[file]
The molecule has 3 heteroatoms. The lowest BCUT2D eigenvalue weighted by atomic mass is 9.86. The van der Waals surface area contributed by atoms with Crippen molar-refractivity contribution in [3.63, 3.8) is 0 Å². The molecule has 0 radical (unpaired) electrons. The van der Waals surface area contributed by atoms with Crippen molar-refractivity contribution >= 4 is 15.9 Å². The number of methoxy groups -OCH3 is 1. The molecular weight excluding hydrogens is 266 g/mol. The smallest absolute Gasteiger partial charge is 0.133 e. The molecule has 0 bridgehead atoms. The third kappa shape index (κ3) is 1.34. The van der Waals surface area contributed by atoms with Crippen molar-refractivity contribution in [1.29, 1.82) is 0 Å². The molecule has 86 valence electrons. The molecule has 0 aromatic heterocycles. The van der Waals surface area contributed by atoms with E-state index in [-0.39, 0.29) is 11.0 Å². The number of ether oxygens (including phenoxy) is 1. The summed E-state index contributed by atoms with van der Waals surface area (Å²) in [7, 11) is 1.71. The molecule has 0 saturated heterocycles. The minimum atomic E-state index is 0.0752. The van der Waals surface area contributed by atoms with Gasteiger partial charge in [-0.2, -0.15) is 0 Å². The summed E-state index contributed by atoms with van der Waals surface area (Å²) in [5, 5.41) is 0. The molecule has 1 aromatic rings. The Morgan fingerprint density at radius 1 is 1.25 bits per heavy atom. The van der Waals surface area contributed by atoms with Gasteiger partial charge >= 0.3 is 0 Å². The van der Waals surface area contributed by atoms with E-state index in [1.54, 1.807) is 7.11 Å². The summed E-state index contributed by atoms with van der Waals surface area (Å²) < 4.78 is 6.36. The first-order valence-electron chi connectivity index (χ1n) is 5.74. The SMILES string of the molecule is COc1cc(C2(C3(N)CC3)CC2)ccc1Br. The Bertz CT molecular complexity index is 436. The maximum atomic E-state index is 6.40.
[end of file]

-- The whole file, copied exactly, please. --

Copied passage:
The molecule has 3 heteroatoms. The lowest BCUT2D eigenvalue weighted by atomic mass is 9.86. The van der Waals surface area contributed by atoms with Crippen molar-refractivity contribution in [3.63, 3.8) is 0 Å². The molecule has 0 radical (unpaired) electrons. The van der Waals surface area contributed by atoms with Crippen molar-refractivity contribution >= 4 is 15.9 Å². The number of methoxy groups -OCH3 is 1. The molecular weight excluding hydrogens is 266 g/mol. The smallest absolute Gasteiger partial charge is 0.133 e. The molecule has 0 bridgehead atoms. The third kappa shape index (κ3) is 1.34. The van der Waals surface area contributed by atoms with Crippen molar-refractivity contribution in [1.29, 1.82) is 0 Å². The molecule has 86 valence electrons. The molecule has 0 aromatic heterocycles. The van der Waals surface area contributed by atoms with E-state index in [-0.39, 0.29) is 11.0 Å². The number of ether oxygens (including phenoxy) is 1. The summed E-state index contributed by atoms with van der Waals surface area (Å²) in [7, 11) is 1.71. The molecule has 0 saturated heterocycles. The minimum atomic E-state index is 0.0752. The van der Waals surface area contributed by atoms with Gasteiger partial charge in [-0.2, -0.15) is 0 Å². The summed E-state index contributed by atoms with van der Waals surface area (Å²) in [5, 5.41) is 0. The molecule has 1 aromatic rings. The Morgan fingerprint density at radius 1 is 1.25 bits per heavy atom. The van der Waals surface area contributed by atoms with Gasteiger partial charge >= 0.3 is 0 Å². The van der Waals surface area contributed by atoms with E-state index in [1.54, 1.807) is 7.11 Å². The summed E-state index contributed by atoms with van der Waals surface area (Å²) < 4.78 is 6.36. The first-order valence-electron chi connectivity index (χ1n) is 5.74. The SMILES string of the molecule is COc1cc(C2(C3(N)CC3)CC2)ccc1Br. The Bertz CT molecular complexity index is 436. The maximum atomic E-state index is 6.40.